When you cancel a Jenkins job

Unfinished draft; do not use until this notice is removed.

We were seeing some unexpected behavior in the processes that Jenkins launches when the Jenkins user clicks "cancel" on their job. Unexpected behaviors like:

  • apparently stale lockfiles and pidfiles
  • overlapping processes
  • jobs apparently ending without performing cleanup tasks
  • jobs continuing to run after being reported "aborted"

"Vendoring" is a vile anti-pattern

What is "vendoring"?

From a comment on StackOverflow:

Vendoring is the moving of all 3rd party items such as plugins, gems and even rails into the /vendor directory. This is one method for ensuring that all files are deployed to the production server the same as the dev environment.

The activity described above, on its own, is fine. It merely describes the deployment location for various resources in an application.


Toward a common Package Manager

This is a collection of notes, that I expect will progress from the perspective of a naive outsider to resigned pessimism. I started it as a naive outsider just to keep notes, and I hope that the document will remain accessible for other naive outsiders when complete. I suppose it's also a remote possibility that we might actually make progress toward the stated goal, as well.

One of the major incompatibilities between competing Linux distributions is their [package format][]. Red Hat uses rpm packages; Debian and Ubuntu use deb packages; slackware uses tarballs (following particular conventions?); experimental package formats cause whole new distributions to arise, for example NixOS. Non-Linux systems have package management tools as well: FreeBSD has a ports/packages system; MacOS uses pkg files; Windows uses MSI files.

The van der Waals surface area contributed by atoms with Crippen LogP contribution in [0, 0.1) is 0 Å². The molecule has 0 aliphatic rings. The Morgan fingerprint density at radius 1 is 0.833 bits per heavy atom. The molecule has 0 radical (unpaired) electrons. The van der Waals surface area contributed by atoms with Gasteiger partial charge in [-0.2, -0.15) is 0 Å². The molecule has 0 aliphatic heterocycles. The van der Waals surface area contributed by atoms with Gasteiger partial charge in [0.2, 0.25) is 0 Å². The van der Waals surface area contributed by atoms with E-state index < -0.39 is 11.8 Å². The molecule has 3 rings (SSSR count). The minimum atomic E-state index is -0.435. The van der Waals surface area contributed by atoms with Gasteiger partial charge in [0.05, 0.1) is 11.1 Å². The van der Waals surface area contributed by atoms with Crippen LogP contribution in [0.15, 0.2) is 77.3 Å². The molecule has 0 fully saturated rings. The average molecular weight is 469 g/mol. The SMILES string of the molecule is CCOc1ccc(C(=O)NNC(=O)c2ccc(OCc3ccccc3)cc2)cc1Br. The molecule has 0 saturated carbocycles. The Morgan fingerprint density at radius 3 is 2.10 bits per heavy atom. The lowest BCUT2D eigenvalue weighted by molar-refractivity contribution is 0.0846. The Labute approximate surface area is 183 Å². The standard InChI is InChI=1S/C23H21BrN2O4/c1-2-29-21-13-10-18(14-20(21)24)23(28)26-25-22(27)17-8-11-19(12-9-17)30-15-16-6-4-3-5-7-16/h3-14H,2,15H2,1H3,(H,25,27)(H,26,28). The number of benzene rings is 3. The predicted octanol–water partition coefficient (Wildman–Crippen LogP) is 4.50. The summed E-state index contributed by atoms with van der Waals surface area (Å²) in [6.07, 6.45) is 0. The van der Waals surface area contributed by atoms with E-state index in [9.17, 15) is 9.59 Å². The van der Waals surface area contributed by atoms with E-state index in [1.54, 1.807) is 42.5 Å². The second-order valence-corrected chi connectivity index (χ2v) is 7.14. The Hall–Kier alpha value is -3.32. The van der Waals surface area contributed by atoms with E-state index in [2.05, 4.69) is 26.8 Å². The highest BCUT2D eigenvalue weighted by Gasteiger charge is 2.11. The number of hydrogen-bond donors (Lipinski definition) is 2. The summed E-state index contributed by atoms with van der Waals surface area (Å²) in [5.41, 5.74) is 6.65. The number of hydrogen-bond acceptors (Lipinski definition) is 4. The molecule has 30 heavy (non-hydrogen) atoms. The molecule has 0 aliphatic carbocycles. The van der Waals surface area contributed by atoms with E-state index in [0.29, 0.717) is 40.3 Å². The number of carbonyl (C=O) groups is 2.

Furthermore, most of the popular system package formats are built around the idea that the software they install will be the only version and only

View .gitignore
View gist:2199506

Virtualenv's bin/activate is Doing It Wrong

I'm a Python programmer and frequently work with the excellent [virtualenv][] tool by Ian Bicking.

Virtualenv is a great tool on the whole but there is one glaring problem: the activate script that virtualenv provides as a convenience to enable its functionality requires you to source it with your shell to invoke it. The activate script sets some environment variables in your current environment and defines for you a deactivate shell function which will (attempt to) help you to undo those changes later.

This pattern is abhorrently wrong and un-unix-y. activate should instead do what ssh-agent does, and launch a sub-shell or sub-command with a modified environment.



When are Python circular imports fatal?

In your Python package, you have:

  • an that designates this as a Python package
  • a, containing a function action_a() that references an attribute (like a function or variable) in, and
  • a, containing a function action_b() that references an attribute (like a function or variable) in

This situation can introduce a circular import error: module_a attempts to import module_b, but can't, because module_b needs to import module_a, which is in the process of being interpreted.

But, sometimes Python is magic, and code that looks like it should cause this circular import error works just fine!

View ackermann.asm
#!/usr/bin/spim -file
# ackermann.asm
# (c) 2015 Michael F. Lamb <>
# License: AGPLv3+
# A naive implementation of the two-argument Ackermann function:
# / n+1 if m = 0,
# A(m,n) = { A(m-1, 1) if m>0 and n=0,
# A meager re-implementation of debian's run-parts in shell script, for
# platforms that lack a working one (e.g. Centos 5).
# Copyright 2013 Michael F. Lamb <>
# License: GPLv3
N="`readlink \"$1\"`"
mv -T "$1.stage" "$1"
ln -s "$N" "$1.stage"
rm -rf "$N"
cp -aH "$1" "$N"

Launch a one-off git server from any local repository.

I [tweeted this already][1] but I thought it could use some expansion:

Enable decentralized git workflow: git config alias.serve "daemon --verbose --export-all --base-path=.git --reuseaddr --strict-paths .git/"

Say you use a git workflow that involves working with a core "official" repository that you pull and push your changes from and into. I'm sure many companies do this, as do many users of git hosting services like Github.

Say that server, or Github, goes down for a bit.